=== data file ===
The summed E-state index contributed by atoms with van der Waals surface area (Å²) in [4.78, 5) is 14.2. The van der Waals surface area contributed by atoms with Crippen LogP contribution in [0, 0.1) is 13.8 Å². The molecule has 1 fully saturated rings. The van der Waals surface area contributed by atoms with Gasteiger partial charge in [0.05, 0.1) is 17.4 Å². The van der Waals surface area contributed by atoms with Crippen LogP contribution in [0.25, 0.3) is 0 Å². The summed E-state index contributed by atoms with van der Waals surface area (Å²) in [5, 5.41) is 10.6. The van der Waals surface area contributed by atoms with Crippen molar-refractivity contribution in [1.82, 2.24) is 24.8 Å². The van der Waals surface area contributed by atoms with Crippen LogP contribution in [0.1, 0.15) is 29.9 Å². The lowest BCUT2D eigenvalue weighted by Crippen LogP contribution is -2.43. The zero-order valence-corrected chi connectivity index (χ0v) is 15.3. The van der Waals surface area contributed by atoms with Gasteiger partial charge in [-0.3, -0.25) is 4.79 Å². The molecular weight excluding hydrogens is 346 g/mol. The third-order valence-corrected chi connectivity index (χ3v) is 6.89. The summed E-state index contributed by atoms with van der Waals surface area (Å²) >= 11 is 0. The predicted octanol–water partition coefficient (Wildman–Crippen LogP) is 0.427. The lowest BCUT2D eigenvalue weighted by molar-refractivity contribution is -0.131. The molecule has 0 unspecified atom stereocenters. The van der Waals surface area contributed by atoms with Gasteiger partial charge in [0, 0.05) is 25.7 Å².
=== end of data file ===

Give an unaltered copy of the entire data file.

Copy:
The summed E-state index contributed by atoms with van der Waals surface area (Å²) in [4.78, 5) is 14.2. The van der Waals surface area contributed by atoms with Crippen LogP contribution in [0, 0.1) is 13.8 Å². The molecule has 1 fully saturated rings. The van der Waals surface area contributed by atoms with Gasteiger partial charge in [0.05, 0.1) is 17.4 Å². The van der Waals surface area contributed by atoms with Crippen LogP contribution in [0.25, 0.3) is 0 Å². The summed E-state index contributed by atoms with van der Waals surface area (Å²) in [5, 5.41) is 10.6. The van der Waals surface area contributed by atoms with Crippen molar-refractivity contribution in [1.82, 2.24) is 24.8 Å². The van der Waals surface area contributed by atoms with Crippen LogP contribution in [0.1, 0.15) is 29.9 Å². The lowest BCUT2D eigenvalue weighted by Crippen LogP contribution is -2.43. The zero-order valence-corrected chi connectivity index (χ0v) is 15.3. The van der Waals surface area contributed by atoms with Gasteiger partial charge in [-0.3, -0.25) is 4.79 Å². The molecular weight excluding hydrogens is 346 g/mol. The third-order valence-corrected chi connectivity index (χ3v) is 6.89. The summed E-state index contributed by atoms with van der Waals surface area (Å²) >= 11 is 0. The predicted octanol–water partition coefficient (Wildman–Crippen LogP) is 0.427. The lowest BCUT2D eigenvalue weighted by molar-refractivity contribution is -0.131. The molecule has 0 unspecified atom stereocenters. The van der Waals surface area contributed by atoms with Gasteiger partial charge in [0, 0.05) is 25.7 Å².